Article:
In spite of China´s legal reform, the police still enjoys the power to detain those who commit minor offences without a formal charge or trial. This fact still troubles most China scholars, who consider administrative detention as a remnant of the Mao era.
Sarah Biddulph´s masterful study examines instead the impact of legal reform on administrative detention. Through a detailed analysis of three forms of detention the author proves how administrative detention powers are being reformed in “systematic and occasionally dramatic” ways. Police powers have been regularized. The emergence of a legal field in China has compelled the police to justify its detention powers by engaging in debates with other actors in the legal system.
Will the reform be conducive to the abolition of administrative detention? Over the long term we may expect some deep, structural changes to take place. But for the moment being reforms have not limited police powers, neither have they been successful in curbing their abuse.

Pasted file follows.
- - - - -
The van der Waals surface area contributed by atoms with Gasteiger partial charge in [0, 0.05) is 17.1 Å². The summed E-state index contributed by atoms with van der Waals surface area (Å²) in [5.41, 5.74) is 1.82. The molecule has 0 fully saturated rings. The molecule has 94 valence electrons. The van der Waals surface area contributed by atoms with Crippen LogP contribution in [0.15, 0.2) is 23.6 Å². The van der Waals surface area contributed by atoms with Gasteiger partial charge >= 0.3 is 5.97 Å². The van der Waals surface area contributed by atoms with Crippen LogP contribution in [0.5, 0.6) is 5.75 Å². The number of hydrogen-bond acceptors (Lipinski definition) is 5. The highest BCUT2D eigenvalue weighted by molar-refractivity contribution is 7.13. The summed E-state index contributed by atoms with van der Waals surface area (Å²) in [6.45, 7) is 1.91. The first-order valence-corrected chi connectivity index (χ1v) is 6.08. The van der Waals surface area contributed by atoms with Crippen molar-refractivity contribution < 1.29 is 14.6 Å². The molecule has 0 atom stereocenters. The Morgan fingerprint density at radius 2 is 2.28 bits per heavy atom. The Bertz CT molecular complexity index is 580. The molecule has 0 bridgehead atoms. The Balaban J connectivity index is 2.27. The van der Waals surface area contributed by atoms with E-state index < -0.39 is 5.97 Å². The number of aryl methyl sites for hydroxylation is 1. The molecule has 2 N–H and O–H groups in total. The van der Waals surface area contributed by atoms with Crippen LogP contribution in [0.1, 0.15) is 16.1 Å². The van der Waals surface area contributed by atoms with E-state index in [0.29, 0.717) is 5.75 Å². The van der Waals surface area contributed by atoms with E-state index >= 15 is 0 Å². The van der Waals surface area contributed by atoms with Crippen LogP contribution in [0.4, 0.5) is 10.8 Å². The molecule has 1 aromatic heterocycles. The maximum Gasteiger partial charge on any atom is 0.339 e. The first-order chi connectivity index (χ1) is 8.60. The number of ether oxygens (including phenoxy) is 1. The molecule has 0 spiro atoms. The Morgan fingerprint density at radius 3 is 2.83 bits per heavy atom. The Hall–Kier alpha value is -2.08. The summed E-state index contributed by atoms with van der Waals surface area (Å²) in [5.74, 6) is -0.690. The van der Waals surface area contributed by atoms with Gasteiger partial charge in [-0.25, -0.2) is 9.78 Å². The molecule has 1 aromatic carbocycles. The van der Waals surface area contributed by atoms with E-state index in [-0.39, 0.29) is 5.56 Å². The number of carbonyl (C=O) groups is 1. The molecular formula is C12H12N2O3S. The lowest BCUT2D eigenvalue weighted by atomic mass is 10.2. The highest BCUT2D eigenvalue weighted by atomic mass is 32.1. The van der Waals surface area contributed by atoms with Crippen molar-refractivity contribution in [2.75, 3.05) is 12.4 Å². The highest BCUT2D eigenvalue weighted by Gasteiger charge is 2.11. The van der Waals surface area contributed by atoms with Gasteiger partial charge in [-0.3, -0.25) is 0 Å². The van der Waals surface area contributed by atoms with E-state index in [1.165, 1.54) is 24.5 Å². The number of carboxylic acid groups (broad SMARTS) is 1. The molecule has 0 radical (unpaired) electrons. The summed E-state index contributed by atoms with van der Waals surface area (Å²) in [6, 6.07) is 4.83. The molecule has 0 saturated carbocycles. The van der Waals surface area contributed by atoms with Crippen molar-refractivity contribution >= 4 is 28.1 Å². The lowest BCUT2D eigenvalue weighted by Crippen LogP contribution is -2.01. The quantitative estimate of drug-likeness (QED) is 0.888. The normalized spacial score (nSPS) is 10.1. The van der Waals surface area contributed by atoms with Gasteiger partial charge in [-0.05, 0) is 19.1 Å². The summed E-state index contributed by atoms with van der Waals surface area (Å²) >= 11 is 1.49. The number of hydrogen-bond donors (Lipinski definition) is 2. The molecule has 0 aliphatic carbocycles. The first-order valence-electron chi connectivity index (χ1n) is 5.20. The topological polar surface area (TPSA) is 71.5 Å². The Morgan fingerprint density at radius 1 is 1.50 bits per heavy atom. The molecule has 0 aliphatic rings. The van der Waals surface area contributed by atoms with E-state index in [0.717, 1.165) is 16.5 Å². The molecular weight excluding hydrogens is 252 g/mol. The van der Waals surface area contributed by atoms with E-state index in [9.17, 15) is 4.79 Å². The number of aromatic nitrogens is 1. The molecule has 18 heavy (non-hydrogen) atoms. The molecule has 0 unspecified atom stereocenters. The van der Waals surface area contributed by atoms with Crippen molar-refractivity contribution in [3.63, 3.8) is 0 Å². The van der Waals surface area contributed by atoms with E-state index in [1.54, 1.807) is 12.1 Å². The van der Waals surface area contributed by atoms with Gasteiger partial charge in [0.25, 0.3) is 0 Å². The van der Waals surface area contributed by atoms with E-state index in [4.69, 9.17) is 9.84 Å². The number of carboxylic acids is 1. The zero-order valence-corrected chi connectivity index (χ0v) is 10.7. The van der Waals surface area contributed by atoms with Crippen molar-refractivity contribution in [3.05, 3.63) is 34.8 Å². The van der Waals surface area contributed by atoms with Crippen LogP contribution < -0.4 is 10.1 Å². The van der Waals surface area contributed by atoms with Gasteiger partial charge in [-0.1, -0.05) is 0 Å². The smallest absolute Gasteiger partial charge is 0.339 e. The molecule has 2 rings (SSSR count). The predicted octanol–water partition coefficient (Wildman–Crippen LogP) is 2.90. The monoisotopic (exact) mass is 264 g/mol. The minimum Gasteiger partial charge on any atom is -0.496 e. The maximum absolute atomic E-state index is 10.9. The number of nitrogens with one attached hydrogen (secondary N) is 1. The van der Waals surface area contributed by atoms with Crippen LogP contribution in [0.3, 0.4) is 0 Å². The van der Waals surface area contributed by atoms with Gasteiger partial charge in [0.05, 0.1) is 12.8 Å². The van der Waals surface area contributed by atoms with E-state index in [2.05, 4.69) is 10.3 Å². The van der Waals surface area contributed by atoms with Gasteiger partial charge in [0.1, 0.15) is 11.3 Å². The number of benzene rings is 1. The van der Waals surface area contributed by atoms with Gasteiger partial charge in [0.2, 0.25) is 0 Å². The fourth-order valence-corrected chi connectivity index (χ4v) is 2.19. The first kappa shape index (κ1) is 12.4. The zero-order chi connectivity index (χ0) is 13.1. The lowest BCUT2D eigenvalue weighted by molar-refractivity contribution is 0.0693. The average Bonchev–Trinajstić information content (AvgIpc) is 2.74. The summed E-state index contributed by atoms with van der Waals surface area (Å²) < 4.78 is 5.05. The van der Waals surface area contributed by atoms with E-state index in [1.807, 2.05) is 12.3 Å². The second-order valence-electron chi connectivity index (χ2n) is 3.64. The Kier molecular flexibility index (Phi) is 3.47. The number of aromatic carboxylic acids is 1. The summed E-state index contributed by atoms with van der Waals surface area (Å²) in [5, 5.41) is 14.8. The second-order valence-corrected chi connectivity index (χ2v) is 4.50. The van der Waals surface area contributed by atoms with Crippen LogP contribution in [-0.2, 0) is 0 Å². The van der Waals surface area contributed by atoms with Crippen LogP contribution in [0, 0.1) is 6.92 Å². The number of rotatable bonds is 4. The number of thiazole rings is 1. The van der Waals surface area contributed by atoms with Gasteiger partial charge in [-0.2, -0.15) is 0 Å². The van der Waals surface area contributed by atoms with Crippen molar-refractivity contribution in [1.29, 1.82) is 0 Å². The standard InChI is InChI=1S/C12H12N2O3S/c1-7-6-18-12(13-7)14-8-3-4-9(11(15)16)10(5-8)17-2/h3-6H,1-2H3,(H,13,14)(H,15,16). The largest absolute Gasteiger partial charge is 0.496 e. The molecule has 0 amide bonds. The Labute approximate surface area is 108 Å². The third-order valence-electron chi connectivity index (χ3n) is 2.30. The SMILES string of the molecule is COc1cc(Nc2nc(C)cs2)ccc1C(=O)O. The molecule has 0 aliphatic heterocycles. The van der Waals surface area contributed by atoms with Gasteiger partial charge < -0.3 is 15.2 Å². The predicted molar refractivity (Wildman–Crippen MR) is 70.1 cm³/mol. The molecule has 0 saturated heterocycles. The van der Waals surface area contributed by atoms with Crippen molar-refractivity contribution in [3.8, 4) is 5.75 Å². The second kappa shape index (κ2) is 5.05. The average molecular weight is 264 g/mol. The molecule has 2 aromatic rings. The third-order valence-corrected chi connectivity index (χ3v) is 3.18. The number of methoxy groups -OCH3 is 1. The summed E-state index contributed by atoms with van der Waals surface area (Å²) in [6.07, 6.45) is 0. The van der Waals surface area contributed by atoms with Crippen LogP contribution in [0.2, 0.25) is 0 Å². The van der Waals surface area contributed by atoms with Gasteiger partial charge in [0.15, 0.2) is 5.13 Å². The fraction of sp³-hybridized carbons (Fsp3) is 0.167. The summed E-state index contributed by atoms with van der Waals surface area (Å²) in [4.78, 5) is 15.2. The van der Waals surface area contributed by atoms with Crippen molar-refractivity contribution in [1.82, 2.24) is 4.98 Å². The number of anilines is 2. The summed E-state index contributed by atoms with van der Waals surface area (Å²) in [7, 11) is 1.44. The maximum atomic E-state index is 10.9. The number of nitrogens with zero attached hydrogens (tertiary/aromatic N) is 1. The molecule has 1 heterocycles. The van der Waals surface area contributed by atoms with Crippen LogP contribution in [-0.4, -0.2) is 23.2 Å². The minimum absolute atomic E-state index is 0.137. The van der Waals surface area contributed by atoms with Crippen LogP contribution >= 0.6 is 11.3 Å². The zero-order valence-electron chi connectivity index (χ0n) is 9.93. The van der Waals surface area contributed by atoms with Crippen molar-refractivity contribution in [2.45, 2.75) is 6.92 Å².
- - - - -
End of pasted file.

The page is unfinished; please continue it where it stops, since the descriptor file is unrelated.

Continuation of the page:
This book is an essential reading for scholars of Chinese law and contemporary China, NGO personnel, teachers and sociologists of law.
Table of contents
Part I. Introduction and Conceptual Framework:
1. The problems of legal reform of police administrative detention powers;
2. The legal field and the process of legal reform since 1978;
Part II. Social Order and Administrative Detention;
3. Historical antecedents: the 1950s and administrative detention;
4. Social order, the ‘hard strike’ and administrative detention powers;
5. Revival of administrative detention in the reform era: prostitutes and drug addicts;
6. Re-education through labour;
Part III. Legal Reform and its Impact on Administrative Detention:
7. Building a legal environment for police detention;
8. Supervision of police conduct: legalisation and contest;
9. Legal reform catches up with administrative detention;
Part IV. Analysis and Conclusion:
10. The field of law, the force of law and the powers that be.